When it comes to defining what the concept of social class stands for, one will be much better off sticking with the Marxist interpretation – social class, is the spatially extended group of people, whose existential stances in life reflect what happened to be these people’s place in the hierarchical structure of a particular society. In its turn, this implies that the members of the same social class pursue the same set of socio-economic agendas.
According to Marx, there are three major social classes, which consist of the representatives of the bourgeoisie, proletariat (workers) and peasantry (farmers). Given the fact that the amount of natural resources/production capital in the world is limited, and the fact that the representatives of social elites (bourgeoisie) control governments in capitalist countries, this enables the rich to become richer, at the expense of exploiting ‘workers’ and ‘farmers’.
In the allegorical sense of this word, the mentioned state of affairs in being reflected by the essence of the dynamics in the arena of international politics: “Within the capitalist world-economy, nations are allocated to one of the four zones based on the level of exploitation they endure and their ability to exploit other nations” (Chesters 250).
Because the factor of capitalist exploitation in Canadian society is not being quite as clearly defined, as it happened to be the case in the Second and Third world countries, this prompts some political scientists to suggest that Canada is on its way of becoming a ‘quasi-classless’ country.
Another indication that Canada cannot be referred to as a socially stratified country, they consider the emergence of the so-called ‘working middle-class’, the representatives of which are able to enjoy comparatively high standards of living, while accounting for a good half of the country’s adult population.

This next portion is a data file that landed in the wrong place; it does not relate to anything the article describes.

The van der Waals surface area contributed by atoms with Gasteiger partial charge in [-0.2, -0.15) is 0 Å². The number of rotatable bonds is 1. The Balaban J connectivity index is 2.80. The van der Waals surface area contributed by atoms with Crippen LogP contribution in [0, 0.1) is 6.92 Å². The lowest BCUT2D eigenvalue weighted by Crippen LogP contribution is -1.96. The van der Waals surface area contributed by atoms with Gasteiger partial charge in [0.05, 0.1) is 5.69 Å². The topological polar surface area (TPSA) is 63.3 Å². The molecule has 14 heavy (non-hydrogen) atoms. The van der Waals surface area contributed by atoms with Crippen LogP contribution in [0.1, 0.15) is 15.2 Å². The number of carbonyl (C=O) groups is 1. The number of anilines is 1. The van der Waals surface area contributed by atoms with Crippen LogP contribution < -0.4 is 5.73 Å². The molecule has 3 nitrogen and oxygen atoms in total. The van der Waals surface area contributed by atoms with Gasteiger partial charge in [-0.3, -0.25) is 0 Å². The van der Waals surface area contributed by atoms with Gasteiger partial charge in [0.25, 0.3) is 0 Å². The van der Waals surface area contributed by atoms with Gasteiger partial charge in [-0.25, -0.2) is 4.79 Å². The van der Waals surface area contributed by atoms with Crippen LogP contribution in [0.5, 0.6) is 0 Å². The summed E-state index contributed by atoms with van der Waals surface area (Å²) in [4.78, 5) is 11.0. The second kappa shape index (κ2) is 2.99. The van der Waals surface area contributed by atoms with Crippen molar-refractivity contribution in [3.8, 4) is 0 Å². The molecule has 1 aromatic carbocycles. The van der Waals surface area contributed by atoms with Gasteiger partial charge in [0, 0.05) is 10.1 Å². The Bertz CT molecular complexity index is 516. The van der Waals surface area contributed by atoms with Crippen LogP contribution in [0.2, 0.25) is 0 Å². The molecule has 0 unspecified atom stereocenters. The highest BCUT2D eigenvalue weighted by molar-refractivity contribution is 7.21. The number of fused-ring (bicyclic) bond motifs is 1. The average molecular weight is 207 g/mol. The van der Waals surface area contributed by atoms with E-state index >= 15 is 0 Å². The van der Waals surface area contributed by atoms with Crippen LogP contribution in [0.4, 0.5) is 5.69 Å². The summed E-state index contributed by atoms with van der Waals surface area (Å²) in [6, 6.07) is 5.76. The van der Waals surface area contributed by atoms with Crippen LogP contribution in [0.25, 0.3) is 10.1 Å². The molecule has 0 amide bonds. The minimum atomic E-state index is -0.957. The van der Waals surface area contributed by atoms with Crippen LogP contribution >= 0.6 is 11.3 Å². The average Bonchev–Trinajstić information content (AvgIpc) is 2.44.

As one of the possible explanations of the phenomena in question, these social scientists point out the fact that for the duration of the last few decades (until the year 2008), the federal government remained strongly committed towards the idea of turning Canada into a ‘welfare state’ (“Social Democratic Values” par. 4).
What is also being mentioned, in this respect, is that the ongoing technological progress creates the objective prerequisites for the continual growth of the ‘middle class’ – commonly perceived as yet another sign that Canadian society is becoming increasingly egalitarian: “Essential to the emergence of today’s working class-middle class was the technological revolution… At the center of the new technology were ‘thinking machines’ – computers – which were to transform the productive process” (“Toward the New Economy” par. 5).
This point of view, however, cannot be referred to as such that holds much water. The actual explanation, as to why social antagonisms within Canadian society cannot be considered very acute, has very little to do with what particular political party happened to control most seats in the Parliament. Rather, this state of affairs reflects the following:
- Canada is a resource-rich country with a comparatively small population,
- The country’s largest manufacturing companies have long ago affiliated themselves with the practice of outsourcing,
- As it happened to be the case with just about any other Western country, the main reason why Canada is able to provide high standards of living for its citizens, is that it allows them to consume more than they actually produce, which in turn results in the exponential grown of the country’s budget deficit.